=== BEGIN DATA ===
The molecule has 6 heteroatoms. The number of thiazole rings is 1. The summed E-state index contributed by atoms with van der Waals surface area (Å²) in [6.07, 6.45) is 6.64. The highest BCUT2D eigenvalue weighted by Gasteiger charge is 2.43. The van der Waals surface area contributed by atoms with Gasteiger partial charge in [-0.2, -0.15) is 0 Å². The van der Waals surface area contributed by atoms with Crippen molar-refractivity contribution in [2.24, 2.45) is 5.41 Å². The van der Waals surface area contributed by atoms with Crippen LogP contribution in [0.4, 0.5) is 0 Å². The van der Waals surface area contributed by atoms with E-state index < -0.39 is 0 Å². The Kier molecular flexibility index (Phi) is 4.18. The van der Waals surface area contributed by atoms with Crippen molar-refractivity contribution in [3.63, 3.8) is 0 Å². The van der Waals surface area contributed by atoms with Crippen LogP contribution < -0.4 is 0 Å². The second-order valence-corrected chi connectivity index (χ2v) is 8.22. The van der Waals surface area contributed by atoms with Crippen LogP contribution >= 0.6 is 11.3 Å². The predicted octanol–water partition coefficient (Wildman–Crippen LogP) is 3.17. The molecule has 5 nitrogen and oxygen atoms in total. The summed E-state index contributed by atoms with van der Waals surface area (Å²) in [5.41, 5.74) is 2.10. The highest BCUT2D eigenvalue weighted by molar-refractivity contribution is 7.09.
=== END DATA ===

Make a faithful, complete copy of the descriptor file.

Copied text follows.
The molecule has 6 heteroatoms. The number of thiazole rings is 1. The summed E-state index contributed by atoms with van der Waals surface area (Å²) in [6.07, 6.45) is 6.64. The highest BCUT2D eigenvalue weighted by Gasteiger charge is 2.43. The van der Waals surface area contributed by atoms with Gasteiger partial charge in [-0.2, -0.15) is 0 Å². The van der Waals surface area contributed by atoms with Crippen molar-refractivity contribution in [2.24, 2.45) is 5.41 Å². The van der Waals surface area contributed by atoms with Crippen LogP contribution in [0.4, 0.5) is 0 Å². The van der Waals surface area contributed by atoms with E-state index < -0.39 is 0 Å². The Kier molecular flexibility index (Phi) is 4.18. The van der Waals surface area contributed by atoms with Crippen molar-refractivity contribution in [3.63, 3.8) is 0 Å². The van der Waals surface area contributed by atoms with Crippen LogP contribution < -0.4 is 0 Å². The second-order valence-corrected chi connectivity index (χ2v) is 8.22. The van der Waals surface area contributed by atoms with Crippen LogP contribution >= 0.6 is 11.3 Å². The predicted octanol–water partition coefficient (Wildman–Crippen LogP) is 3.17. The molecule has 5 nitrogen and oxygen atoms in total. The summed E-state index contributed by atoms with van der Waals surface area (Å²) in [5.41, 5.74) is 2.10. The highest BCUT2D eigenvalue weighted by molar-refractivity contribution is 7.09.